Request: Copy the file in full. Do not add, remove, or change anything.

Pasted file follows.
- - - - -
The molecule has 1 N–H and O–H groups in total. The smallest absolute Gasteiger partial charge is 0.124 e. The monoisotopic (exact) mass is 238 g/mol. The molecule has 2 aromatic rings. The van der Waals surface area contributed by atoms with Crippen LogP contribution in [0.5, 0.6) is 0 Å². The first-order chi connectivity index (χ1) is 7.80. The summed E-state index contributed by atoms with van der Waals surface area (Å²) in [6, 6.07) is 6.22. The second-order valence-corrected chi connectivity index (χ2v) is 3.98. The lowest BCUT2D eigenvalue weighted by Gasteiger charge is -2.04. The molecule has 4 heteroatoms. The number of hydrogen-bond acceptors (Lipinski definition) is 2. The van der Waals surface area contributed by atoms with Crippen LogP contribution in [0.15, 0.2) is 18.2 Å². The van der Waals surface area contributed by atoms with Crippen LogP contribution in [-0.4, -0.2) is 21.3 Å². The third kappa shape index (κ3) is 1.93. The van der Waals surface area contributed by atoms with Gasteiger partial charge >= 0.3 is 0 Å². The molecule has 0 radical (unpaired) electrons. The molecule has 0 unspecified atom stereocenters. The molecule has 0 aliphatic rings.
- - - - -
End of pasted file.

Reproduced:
The molecule has 1 N–H and O–H groups in total. The smallest absolute Gasteiger partial charge is 0.124 e. The monoisotopic (exact) mass is 238 g/mol. The molecule has 2 aromatic rings. The van der Waals surface area contributed by atoms with Crippen LogP contribution in [0.5, 0.6) is 0 Å². The first-order chi connectivity index (χ1) is 7.80. The summed E-state index contributed by atoms with van der Waals surface area (Å²) in [6, 6.07) is 6.22. The second-order valence-corrected chi connectivity index (χ2v) is 3.98. The lowest BCUT2D eigenvalue weighted by Gasteiger charge is -2.04. The molecule has 4 heteroatoms. The number of hydrogen-bond acceptors (Lipinski definition) is 2. The van der Waals surface area contributed by atoms with Crippen LogP contribution in [0.15, 0.2) is 18.2 Å². The van der Waals surface area contributed by atoms with Crippen LogP contribution in [-0.4, -0.2) is 21.3 Å². The third kappa shape index (κ3) is 1.93. The van der Waals surface area contributed by atoms with Gasteiger partial charge >= 0.3 is 0 Å². The molecule has 0 radical (unpaired) electrons. The molecule has 0 unspecified atom stereocenters. The molecule has 0 aliphatic rings.